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Transcending learning futures flatlands fin 12apr


Presentation to "Follow the Sun" Digital Futures Conference April 2010

Presentation to "Follow the Sun" Digital Futures Conference April 2010

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  • 1. Transcending the learning futures flatland: a futures-orientated perspective for higher education leaders. Luke van der Laan University of Southern Queensland Australian Centre for Sustainable Business and Development
  • 2. Follow the Sun – learning futures• ‘Spaceship Earth’ – humanity hurtling through space• ‘Time machine Earth’ – inexorable movement through time(Bell, 2003) An inspirational challenge to leaders – not only are the people mapping learning futures, space travellers; they are also time travellers. BUT only have a one way ticket toward the future.
  • 3. Structure• Flatlands – a critical view• Sustainability: the challenge and the imperative• Futures Studies: an alternative perspective• Foresight, futures thinking and strategic thinking.• Evidence of how to smother innovation.• Leadership model for realising creative emergence
  • 4. Heavier-than-air flying machines are impossible.Lord Kelvin, British mathematician, physicist, and president of the British Royal Society, spoken in 1895.
  • 5. Flatlands – A Critical Approach to Futures• Early Futures / Futurology: Prediction, forecasting and control.• Led to a reductionist framework for futures work – the ‘flatlands’ of futures work (Wilber, 1995)• Implication: Insufficiently understood and problematised change.• Technology-LED paradigms remain dominant.• Consequence – constrained futures / futures paradigms.
  • 6. Flatlands: the background• Instrumental rationality discovered by Western industrial civilisation led to raw technical power – the power of emerging technologies.• Notions of growth, optimism and vitality and economic dominance.• Western-style progress and design has overwhelmed contemporary developmental models: ‘the way things are’, unquestionable, hegemonic (Slaughter, 1998)• ‘Pop Culture’ and ‘Pop Futures’- reinforce the paradigm Flatlands.
  • 7. Flatlands: now• Metamorphosed power – shift from ‘Western’ to ‘globalised’ designs embedded in dominant paradigms (Still predominantly controlled by traditionally Western culture)• Underpinned by western-style culture, society and economic models.• Technological civilisation carrying with it success & dynamic opportunity BUT also creating significant polarities and broadening gaps in distribution and access.• Global Forecasts largely fail to list major changes in the higher education sector in the top 10!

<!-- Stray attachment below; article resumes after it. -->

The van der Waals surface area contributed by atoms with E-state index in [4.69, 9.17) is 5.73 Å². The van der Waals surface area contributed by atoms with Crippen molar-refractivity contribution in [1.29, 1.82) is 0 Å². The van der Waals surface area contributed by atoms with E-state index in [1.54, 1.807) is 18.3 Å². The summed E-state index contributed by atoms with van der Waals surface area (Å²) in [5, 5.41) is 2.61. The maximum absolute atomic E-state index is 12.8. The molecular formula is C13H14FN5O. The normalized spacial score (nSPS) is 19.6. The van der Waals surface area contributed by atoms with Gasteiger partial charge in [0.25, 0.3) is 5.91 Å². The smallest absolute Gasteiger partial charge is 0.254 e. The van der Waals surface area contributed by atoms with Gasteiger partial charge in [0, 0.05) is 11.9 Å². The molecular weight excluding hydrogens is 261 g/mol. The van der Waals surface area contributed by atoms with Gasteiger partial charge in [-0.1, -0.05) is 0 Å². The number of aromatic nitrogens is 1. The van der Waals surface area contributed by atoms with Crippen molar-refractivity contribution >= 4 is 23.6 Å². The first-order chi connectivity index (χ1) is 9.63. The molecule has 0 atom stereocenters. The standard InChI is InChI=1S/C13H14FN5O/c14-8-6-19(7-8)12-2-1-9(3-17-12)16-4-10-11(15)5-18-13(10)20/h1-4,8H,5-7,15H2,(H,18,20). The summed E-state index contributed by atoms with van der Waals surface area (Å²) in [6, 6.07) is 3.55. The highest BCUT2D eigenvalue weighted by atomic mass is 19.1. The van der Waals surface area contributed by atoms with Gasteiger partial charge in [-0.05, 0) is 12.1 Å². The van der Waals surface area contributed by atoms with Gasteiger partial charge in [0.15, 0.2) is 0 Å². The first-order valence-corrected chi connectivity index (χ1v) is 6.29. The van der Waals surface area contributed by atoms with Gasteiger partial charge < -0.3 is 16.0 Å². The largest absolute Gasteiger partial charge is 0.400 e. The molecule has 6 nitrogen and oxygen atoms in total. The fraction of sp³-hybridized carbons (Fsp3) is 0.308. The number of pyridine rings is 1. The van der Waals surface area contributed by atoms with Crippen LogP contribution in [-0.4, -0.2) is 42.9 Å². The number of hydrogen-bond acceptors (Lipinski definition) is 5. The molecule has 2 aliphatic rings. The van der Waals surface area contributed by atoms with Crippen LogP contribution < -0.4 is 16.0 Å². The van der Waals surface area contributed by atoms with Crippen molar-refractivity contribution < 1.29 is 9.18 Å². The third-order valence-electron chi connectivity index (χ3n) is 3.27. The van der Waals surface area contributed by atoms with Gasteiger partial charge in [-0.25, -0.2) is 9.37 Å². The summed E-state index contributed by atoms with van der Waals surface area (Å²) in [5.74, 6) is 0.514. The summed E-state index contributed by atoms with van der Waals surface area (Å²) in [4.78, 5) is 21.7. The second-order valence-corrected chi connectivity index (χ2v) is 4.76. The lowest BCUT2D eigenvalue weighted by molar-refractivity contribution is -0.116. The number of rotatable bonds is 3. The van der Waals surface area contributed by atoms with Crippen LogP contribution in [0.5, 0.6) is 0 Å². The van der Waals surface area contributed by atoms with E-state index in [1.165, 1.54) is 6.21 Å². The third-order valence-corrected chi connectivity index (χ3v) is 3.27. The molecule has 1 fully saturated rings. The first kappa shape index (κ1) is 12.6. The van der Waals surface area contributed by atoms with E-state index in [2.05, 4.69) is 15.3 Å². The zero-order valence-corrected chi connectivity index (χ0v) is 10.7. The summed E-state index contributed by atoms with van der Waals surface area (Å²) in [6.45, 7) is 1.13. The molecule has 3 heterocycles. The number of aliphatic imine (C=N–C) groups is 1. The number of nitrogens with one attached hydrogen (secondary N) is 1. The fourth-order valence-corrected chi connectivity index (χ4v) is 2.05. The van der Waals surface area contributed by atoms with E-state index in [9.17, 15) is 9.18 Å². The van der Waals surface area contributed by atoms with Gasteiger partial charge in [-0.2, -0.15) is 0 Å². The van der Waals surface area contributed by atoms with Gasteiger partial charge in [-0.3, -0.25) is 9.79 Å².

• 8. That idea is so damned nonsensical and impossible that Im willing to stand on the bridge of a battleship while that nitwit tries to hit it from the air.Newton Baker, U.S. secretary of war in 1921, reacting to the claim of Billy Mitchell (later Brigadier General Mitchell) that airplanes could sink battleships by dropping bombs on them.
  • 9. Flatlands: Learning Futures• Terminology acknowledges the domain and work in Alternative Futures• Caveat• Possible examples: – ‘Generation Theory’ based research – ‘Past Success’ breeding failure – ‘The’ future of education – ‘Dominant Approaches’ to education – ‘Language’ dominance – ‘Technology led’ as opposed to technology enabled – ‘Universal Connectedness’ not really connected
  • 10. Sustainable Higher Education“Sustainability and sustainable development are notproblems or projects amenable to reductionist thinking leading to a solution or an end point, indeed no-one knows what the conditions are for sustainability or sustainable development” (Loveridge, 2009)
  • 11. Sustainability• Ability of systems and organizations to continue indefinitely while consistently exercising provident care (Senge et al, 2006)• Common counter-intuitive responses to the future – Reductionist thinking to make sense of complexity? – Short-termism to manage complexity?“you will realise that you cannot reduce your risk by simply letting the long term take care of itself … for in complex systems, even doing nothing could have escalating consequences” (Stacey 1992, p. 18)Leadership imperative to transcend dominant paradigms and open up the emergence of innovation.